Robert Scott’s Last Expedition

Robert Scott's group on 17 January 1912, after they discovered Amundsen had reached the pole first.

Robert Scott’s group on 17 January 1912, after they discovered Amundsen had reached the pole first.

On November 12, 1912, the frozen bodies of Robert Falcon Scott and his men are found on the Ross Ice Shelf in Antarctica. Robert F. Scott was a Royal Navy officer and explorer who led two expeditions to the Antarctic regions: the Discovery Expedition, 1901–04, and the ill-fated Terra Nova Expedition, 1910–13. During this second venture, Scott led a party of five which reached the South Pole on 17 January 1912, only to find that they had been preceded by Roald Amundsen‘s Norwegian expedition. On their return journey, Scott and his four comrades all died from a combination of exhaustion, starvation and extreme cold.

“We arrived within 11 miles of our old One Ton Camp with fuel for one hot meal and food for two days. For four days we have been unable to leave the tent – the gale howling about us. We are weak, writing is difficult, but for my own sake I do not regret this journey, which has shown that Englishmen can endure hardships, help one another, and meet death with as great a fortitude as ever in the past. We took risks, we knew we took them; things have come out against us, and therefore we have no cause for complaint, but bow to the will of Providence, determined still to do our best to the last.” – Robert Falcon Scott, March 29, 1912

Background Robert Falcon Scott

As it was a family tradition, Robert Scott and his brother Archibald were predestined for a life in the armes services. He started his naval career at the age of 13 as a cadet and was sent to South Africa in 1883 to join the flagship HMS Boadicea. During this trip, got to know a member of the Royal Geographical Society, who would later support Scott’s career. Scott became lieutenant in 1889 and applied for a torpedo training shortly after. About ten years after, Robert Scott learned about an Antarctic mission and volunteered to lead the expedition on June 11, 1899.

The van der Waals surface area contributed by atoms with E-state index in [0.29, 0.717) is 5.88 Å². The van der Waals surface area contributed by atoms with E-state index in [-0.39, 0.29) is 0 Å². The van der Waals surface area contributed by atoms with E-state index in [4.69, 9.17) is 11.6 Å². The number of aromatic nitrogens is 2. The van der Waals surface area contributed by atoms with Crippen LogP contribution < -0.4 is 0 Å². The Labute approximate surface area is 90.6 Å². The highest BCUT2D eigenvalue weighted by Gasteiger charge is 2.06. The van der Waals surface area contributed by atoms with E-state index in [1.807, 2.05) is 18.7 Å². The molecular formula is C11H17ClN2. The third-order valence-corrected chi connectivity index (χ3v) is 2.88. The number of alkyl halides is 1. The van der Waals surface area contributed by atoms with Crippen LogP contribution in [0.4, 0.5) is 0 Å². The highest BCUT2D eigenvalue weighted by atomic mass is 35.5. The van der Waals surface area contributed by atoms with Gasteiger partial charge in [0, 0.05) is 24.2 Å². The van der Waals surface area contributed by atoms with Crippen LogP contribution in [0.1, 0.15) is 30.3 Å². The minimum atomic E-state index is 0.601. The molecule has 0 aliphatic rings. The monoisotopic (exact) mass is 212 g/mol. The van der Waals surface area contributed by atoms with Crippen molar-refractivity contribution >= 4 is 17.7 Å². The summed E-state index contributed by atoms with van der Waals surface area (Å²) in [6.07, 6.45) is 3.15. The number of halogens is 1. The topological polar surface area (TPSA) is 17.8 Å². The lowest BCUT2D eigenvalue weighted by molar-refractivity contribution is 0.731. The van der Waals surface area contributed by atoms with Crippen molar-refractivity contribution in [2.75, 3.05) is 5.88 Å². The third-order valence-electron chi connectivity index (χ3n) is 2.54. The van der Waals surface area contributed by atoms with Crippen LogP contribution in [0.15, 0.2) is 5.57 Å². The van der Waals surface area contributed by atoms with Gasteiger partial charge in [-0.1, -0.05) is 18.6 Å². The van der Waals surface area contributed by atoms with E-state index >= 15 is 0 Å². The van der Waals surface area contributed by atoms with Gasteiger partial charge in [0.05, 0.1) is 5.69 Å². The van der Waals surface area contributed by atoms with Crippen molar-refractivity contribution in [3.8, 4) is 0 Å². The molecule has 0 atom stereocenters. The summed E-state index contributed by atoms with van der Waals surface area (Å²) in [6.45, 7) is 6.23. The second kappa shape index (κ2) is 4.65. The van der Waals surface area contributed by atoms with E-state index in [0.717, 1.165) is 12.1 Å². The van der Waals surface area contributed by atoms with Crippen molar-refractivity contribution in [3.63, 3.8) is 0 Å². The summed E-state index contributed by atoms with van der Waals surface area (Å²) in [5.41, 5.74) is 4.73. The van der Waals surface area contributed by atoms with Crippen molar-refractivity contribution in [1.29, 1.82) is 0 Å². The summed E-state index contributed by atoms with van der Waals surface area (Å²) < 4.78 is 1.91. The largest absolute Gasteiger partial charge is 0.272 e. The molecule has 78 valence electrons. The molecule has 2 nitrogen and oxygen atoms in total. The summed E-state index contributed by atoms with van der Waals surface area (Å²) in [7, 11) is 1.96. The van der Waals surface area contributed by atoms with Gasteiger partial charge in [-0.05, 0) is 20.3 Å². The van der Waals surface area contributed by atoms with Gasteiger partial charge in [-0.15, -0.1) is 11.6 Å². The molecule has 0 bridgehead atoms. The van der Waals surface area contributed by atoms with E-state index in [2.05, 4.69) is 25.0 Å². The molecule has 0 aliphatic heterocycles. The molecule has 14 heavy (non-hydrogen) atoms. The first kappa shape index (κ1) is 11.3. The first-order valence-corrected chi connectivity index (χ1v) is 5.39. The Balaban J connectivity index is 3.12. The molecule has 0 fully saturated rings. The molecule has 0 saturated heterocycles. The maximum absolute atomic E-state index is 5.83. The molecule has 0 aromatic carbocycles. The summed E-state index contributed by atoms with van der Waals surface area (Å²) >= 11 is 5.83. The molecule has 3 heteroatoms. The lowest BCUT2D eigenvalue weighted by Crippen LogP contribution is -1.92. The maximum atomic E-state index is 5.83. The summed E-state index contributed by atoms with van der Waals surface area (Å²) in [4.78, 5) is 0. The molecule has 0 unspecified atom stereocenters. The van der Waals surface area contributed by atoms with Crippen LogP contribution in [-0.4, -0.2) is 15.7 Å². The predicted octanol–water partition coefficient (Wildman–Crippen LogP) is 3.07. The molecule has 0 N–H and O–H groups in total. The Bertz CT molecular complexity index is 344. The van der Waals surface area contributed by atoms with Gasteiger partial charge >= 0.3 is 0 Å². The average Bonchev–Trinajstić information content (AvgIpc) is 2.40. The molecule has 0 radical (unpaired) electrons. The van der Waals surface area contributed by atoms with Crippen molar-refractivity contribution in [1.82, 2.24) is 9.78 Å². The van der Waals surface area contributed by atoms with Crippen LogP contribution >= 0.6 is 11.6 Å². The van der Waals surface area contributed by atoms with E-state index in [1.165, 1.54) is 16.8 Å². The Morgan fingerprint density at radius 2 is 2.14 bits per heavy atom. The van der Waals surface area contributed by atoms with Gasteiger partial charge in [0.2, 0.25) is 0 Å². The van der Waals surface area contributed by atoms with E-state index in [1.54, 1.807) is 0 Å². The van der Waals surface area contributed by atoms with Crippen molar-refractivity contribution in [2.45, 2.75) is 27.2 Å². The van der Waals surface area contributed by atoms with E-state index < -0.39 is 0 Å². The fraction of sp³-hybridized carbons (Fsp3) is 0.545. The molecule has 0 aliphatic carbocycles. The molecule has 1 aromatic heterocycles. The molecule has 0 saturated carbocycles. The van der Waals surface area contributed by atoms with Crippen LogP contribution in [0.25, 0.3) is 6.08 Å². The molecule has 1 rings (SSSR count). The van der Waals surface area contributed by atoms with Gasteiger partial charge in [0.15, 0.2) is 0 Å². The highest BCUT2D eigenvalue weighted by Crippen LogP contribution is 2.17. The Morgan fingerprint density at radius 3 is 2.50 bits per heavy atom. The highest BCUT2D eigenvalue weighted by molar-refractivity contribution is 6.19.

Discovery Expedition

The so called ‘Discovery Expedition‘ lasted from 1901 – 1904 and was indeed led by Robert Scott, who was promoted to the rank of commander just before the take off. The crew consisted of about 50 men, who had only little training and experience, which became dangerous in the Antarctic waters. Even though they took many skis with them, hardly anyone knew how to use them. Still, the crew fulfilled some scientific and exploration objectives. Robert Scott and two further crew members traveled towards the South Pole, which took them 850 km from the pole, until one man collapsed and the team was forced to return. The members improved their abilities and skills on the expedition and they managed to make significant biological, zoological, and geological findings. At the end, it took explosives to free the Discovery crew from the ice. When the expedition returned to Britain in September 1904, Scott became a popular hero.

Terra Nova Expedition

Around 1909, Robert Scott has already announced his plans for another Antarctic expedition, which later became known as the Terra Nova Expedition and started only one year after. He stated that next to several scientific goals, his main objective was to reach the South Pole but back then he did not know that Roald Amundsen followed the same goal. In October of the same year, he received a telegram, stating that Roald Amundsen was on his way to the South Pole as well. Already at the beginning, the expedition was trapped in pack ice and one of the motor sledges got lost.[4]

British Antarctic Expedition 1910-13. "Beautiful broken ice, reflections and Terra Nova. Jan. 7th 1911."

British Antarctic Expedition 1910-13. “Beautiful broken ice, reflections and Terra Nova. Jan. 7th 1911.”